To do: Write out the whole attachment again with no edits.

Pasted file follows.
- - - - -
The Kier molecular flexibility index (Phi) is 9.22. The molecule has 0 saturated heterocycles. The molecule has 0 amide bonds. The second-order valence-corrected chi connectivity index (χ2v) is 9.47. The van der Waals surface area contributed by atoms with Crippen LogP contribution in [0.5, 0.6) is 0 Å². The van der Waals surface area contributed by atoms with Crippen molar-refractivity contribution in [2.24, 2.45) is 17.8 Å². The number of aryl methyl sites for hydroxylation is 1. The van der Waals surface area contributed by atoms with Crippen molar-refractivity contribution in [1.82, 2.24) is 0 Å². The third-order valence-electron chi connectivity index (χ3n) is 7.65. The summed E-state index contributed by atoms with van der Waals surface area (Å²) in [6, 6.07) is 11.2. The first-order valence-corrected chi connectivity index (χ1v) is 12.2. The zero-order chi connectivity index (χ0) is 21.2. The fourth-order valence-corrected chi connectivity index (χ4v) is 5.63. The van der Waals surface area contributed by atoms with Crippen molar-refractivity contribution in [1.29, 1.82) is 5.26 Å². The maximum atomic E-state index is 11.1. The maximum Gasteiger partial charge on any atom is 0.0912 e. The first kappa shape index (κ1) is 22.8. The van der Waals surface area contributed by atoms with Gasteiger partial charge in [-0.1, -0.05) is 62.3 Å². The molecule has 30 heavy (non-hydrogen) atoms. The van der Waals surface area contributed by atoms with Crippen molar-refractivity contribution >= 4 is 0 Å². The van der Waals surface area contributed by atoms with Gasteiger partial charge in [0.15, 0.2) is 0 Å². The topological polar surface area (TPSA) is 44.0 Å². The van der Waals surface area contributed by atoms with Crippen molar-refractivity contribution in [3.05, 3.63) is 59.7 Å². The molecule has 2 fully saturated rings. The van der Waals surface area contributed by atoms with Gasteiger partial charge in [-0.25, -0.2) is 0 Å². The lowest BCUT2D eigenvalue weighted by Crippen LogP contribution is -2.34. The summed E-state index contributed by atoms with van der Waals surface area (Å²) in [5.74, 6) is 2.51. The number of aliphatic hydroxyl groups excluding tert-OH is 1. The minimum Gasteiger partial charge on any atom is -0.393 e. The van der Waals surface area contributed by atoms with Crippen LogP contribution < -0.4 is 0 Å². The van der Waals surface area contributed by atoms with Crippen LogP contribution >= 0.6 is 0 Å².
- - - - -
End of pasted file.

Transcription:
The Kier molecular flexibility index (Phi) is 9.22. The molecule has 0 saturated heterocycles. The molecule has 0 amide bonds. The second-order valence-corrected chi connectivity index (χ2v) is 9.47. The van der Waals surface area contributed by atoms with Crippen LogP contribution in [0.5, 0.6) is 0 Å². The van der Waals surface area contributed by atoms with Crippen molar-refractivity contribution in [2.24, 2.45) is 17.8 Å². The number of aryl methyl sites for hydroxylation is 1. The van der Waals surface area contributed by atoms with Crippen molar-refractivity contribution in [1.82, 2.24) is 0 Å². The third-order valence-electron chi connectivity index (χ3n) is 7.65. The summed E-state index contributed by atoms with van der Waals surface area (Å²) in [6, 6.07) is 11.2. The first-order valence-corrected chi connectivity index (χ1v) is 12.2. The zero-order chi connectivity index (χ0) is 21.2. The fourth-order valence-corrected chi connectivity index (χ4v) is 5.63. The van der Waals surface area contributed by atoms with Crippen molar-refractivity contribution in [1.29, 1.82) is 5.26 Å². The maximum atomic E-state index is 11.1. The maximum Gasteiger partial charge on any atom is 0.0912 e. The first kappa shape index (κ1) is 22.8. The van der Waals surface area contributed by atoms with Gasteiger partial charge in [-0.1, -0.05) is 62.3 Å². The molecule has 30 heavy (non-hydrogen) atoms. The van der Waals surface area contributed by atoms with Crippen molar-refractivity contribution >= 4 is 0 Å². The van der Waals surface area contributed by atoms with Gasteiger partial charge in [0.15, 0.2) is 0 Å². The topological polar surface area (TPSA) is 44.0 Å². The van der Waals surface area contributed by atoms with Crippen molar-refractivity contribution in [3.05, 3.63) is 59.7 Å². The molecule has 2 fully saturated rings. The van der Waals surface area contributed by atoms with Gasteiger partial charge in [-0.25, -0.2) is 0 Å². The lowest BCUT2D eigenvalue weighted by Crippen LogP contribution is -2.34. The summed E-state index contributed by atoms with van der Waals surface area (Å²) in [5.74, 6) is 2.51. The number of aliphatic hydroxyl groups excluding tert-OH is 1. The minimum Gasteiger partial charge on any atom is -0.393 e. The van der Waals surface area contributed by atoms with Crippen LogP contribution < -0.4 is 0 Å². The van der Waals surface area contributed by atoms with Crippen LogP contribution >= 0.6 is 0 Å².